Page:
Perhaps the most unusual choice is the placement of the trackpad. It’s beautifully glass-smooth and responsive, with support for Microsoft’s Precision Driver gestures. The palm rejection is excellent, too. But it’s so huge, you’ll constantly place your right wrist on it while typing, and likely trigger the trackpad’s physical click mechanism.
Much of the problem stems from MSI’s decision to center the trackpad on the keyboard tray (roughly between the ‘I’ and ‘O’ keys), rather than center it under the QWERTY keyboard (between the ‘T’ and ‘U’ keys). Your wrist just naturally falls where the trackpad lies. The only advantage we can see is that it’s completely clear of the WASD keys, so your left wrist probably won’t hit the trackpad while gaming.
MSI GS75 Stealth CPU Performance
We know, we know, the big news is how this laptop performs with the brand-new RTX graphics inside. At the risk of spoiling your fun, let’s confirm up front that it’s fast. But there’s plenty of nuance from test to test. Hold onto your hats as we give the CPU its due.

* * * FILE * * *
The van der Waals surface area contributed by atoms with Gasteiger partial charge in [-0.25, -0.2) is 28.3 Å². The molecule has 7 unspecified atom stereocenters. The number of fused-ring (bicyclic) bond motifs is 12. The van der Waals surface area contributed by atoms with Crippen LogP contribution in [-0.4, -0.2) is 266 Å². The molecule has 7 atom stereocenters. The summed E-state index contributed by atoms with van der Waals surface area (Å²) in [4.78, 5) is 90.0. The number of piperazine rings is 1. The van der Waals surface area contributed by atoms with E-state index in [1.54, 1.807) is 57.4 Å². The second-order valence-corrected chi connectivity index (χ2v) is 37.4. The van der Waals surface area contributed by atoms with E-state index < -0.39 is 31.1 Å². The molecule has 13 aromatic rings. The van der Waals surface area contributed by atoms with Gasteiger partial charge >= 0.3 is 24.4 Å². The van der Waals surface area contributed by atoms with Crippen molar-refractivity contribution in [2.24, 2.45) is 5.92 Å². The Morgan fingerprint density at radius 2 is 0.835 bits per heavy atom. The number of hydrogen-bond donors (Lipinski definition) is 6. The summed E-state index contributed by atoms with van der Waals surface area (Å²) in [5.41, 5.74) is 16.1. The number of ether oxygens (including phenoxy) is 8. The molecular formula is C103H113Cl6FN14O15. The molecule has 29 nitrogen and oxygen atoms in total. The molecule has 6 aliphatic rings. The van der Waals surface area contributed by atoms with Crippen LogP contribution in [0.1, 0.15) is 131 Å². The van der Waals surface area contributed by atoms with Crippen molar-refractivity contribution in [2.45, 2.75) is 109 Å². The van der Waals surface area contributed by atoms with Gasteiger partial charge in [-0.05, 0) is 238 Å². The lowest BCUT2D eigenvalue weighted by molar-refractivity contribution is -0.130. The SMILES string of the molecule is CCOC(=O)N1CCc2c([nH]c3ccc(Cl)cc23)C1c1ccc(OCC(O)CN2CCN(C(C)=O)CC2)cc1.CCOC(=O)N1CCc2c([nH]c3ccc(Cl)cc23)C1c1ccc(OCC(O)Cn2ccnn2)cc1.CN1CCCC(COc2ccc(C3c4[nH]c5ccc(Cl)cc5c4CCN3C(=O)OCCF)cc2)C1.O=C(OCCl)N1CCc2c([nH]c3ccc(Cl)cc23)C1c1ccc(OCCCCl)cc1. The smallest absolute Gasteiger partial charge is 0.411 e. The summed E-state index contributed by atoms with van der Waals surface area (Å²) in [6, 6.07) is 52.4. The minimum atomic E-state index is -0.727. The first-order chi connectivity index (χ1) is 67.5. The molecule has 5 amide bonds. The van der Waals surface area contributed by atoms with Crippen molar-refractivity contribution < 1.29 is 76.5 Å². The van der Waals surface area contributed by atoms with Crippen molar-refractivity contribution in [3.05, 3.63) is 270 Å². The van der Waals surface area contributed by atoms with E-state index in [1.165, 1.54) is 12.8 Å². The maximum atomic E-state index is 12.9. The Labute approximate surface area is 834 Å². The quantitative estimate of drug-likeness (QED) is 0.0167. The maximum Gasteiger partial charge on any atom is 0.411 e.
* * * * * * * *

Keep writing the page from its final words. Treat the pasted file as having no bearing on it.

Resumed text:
First up is Maxon’s Cinebench R15. Based on the company’s rendering engine from its Cinema4D product, it’s a multi-threaded test that loves CPU cores. The result is basically in line with what we’ve seen from a stack of 8th-gen Core i7 CPUs. We’d actually put the MSI slightly in front of the pack, but let’s just call it a tie. The good news is there’s no sign of performance loss from shrinking this laptop.
Because few workloads use all the cores of a CPU, we also look at Cinebench’s single-threaded performance, which is more indicative of what you’d see in Office or browsing the Internet. The result is again in line with what we’ve seen with other laptops with the same CPU.
Our last CPU benchmark examines how a laptop handles workloads that run the CPU hard and for a long period of time. We take a 30GB 1080p video file and transcode it with the popular and free HandBrake app, using the Android tablet preset. What this typically reveals is a performance dip as the laptop heats up.
You’d think the light and thin MSI GS75 Stealth would suffer performance loss or spin its fans to annoying levels under heavy loads, but all is good. In fact, acoustics on the GS75 Stealth were truly amazing. During a looped graphics load stress test, the GS75’s fans spun up, but we’d swear it was quieter than some 13-inch laptops under load. In fact, it may be the quietest gaming laptop we’ve ever heard.
Exactly how fast is that GPU? Keep reading to find out.
MSI GS75 GeForce RTX 2080 Max-Q can actually be fast